Poppy In memoriam Poppy

Lance Corporal Hugh Edmond Flanagan



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Hugh Edmond Flanagan was born at Alfred Street, Ballymena, County Antrim, on 6 June 1896, the third child of yarn dresser Robert Henry Flanagan and his wife Martha (nee Thompson).

By 1911 the family was living in Dunmurry Town, and a few years later, at 129 Dunluce Avenue, Belfast. At that time Flanagan was working as a teacher in the Ulster Institution for the Education of the Deaf and Dumb and Blind at Lisburn Road, Belfast.

Flanagan enlisted in the North Irish Horse at Antrim between 1 and 3 May 1915 (No.1508). He embarked for France with F Squadron on 17 November that year.

In June 1916 F Squadron joined with C Squadron and the 6th (Inniskilling) Dragoons Service Squadron to form the 2nd North Irish Horse Regiment, serving as corps cavalry to X Corps until August the following year. The regiment was then dismounted and most of its officers and men transferred to the 9th Battalion, Royal Irish Fusiliers – which was renamed the 9th (North Irish Horse) Battalion.

Like most of the men, Flanagan was transferred to the battalion on 20 September. He was issued a new regimental number – 41229.

In November and December 1917 the 9th Battalion played a role in the Battle of Cambrai, first going into action in the attack on the village of Moeuvres on 22-23 November. The battalion war diary for those days reads as follows:

[22 November] The Battn moved up at 6.30 a.m. to a position N. of Bapaume & Cambrai Road arriving at 8.30 a.m. Here the Battn waited for an order to attack Inchi when Moeuvres was taken by the 12th Royal Irish Rifles. At 11.45 a.m. the 12th R. Ir. Rifles captured village of Moeuvres. It was unable to clear trenches East of village. At 5.30 p.m. Battn moved up to support 12th R. Ir. Rifles in the village of Moeuvres. At 5.45 p.m. 12th R. Ir. Rifles reported driven out of village. At 8.30 p.m. Battn less 'D' Coy counter attacked village of Moeuvres but was driven back to trenches immediately south of the village, where it took up a defensive position for the night.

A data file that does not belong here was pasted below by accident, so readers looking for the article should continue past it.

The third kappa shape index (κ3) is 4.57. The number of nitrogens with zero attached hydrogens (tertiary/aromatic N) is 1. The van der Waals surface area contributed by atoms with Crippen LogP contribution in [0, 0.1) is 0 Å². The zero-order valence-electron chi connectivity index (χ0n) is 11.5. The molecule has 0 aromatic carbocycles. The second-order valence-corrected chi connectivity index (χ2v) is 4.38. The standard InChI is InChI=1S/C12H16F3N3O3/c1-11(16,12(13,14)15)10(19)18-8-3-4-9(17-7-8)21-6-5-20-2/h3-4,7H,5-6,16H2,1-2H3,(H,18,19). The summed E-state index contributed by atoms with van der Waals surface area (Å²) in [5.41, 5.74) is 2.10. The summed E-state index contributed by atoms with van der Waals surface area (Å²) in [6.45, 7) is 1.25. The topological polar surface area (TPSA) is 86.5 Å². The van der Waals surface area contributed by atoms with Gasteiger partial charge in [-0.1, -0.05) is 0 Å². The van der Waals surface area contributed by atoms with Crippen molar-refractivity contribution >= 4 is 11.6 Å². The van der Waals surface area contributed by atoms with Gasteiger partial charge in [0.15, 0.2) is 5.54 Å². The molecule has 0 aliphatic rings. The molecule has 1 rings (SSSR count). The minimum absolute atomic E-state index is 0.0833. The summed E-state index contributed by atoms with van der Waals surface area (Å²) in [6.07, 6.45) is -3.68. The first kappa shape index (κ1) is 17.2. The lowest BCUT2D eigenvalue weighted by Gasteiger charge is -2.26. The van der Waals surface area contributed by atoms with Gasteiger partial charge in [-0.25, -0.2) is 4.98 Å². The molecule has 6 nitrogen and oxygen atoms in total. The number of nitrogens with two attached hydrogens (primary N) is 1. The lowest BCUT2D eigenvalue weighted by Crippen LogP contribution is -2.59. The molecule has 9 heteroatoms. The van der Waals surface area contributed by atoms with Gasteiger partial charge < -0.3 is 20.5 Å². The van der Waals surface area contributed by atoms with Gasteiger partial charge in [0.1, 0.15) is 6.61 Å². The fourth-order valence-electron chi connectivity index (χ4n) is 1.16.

[23 November] Battn attacked Moeuvres at 10.30 a.m. At 11 a.m. Battn reported in village. At 11.45 a.m. enemy counter attacked from trenches West of village. 12.15 p.m. counter attack driven off. At 4.30 .p.m village evacuated by Battn on account of supports not coming up. 5 p.m. 'C' & 'D' Coys took up position on Sunken Road South of village and 'A' & 'B' Coys went back to trenches North of Bapaume & Cambrai Road.

Casualties for 22nd & 23rd: Officers killed 1. Officers wounded 6. ORs 82 casualties.

Flanagan was one of the 82 casualties. Initially reported as wounded and missing, nothing further was heard of him, and a year later he was officially presumed to have died 'on or since' 22 November 1917.

As he has no known grave, Lance Corporal Flanagan is commemorated on the Cambrai Memorial, Louverval, France, Panel 10. If his body was recovered by the Germans after the battle, it was probably buried in the German extension to the Moeuvres Communal Cemetery, and after the war re-interred in the British extension, in which lie 263 unidentified casualties.


Both of Flanagan's brothers served during the war. His older brother William Henry Murray Flanagan was killed in action on 13 April 1918 while serving with the 12th Battalion, Royal Irish Rifles. His younger brother, Thomas Jamison Flanagan, served in the Irish Guards.


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Memorial images Copyright © Phillip Tardif with all rights reserved as set out in this Use of Material policy. Photograph of Lance Corporal Flanagan from Nick Metcalfe's Blacker's Boys.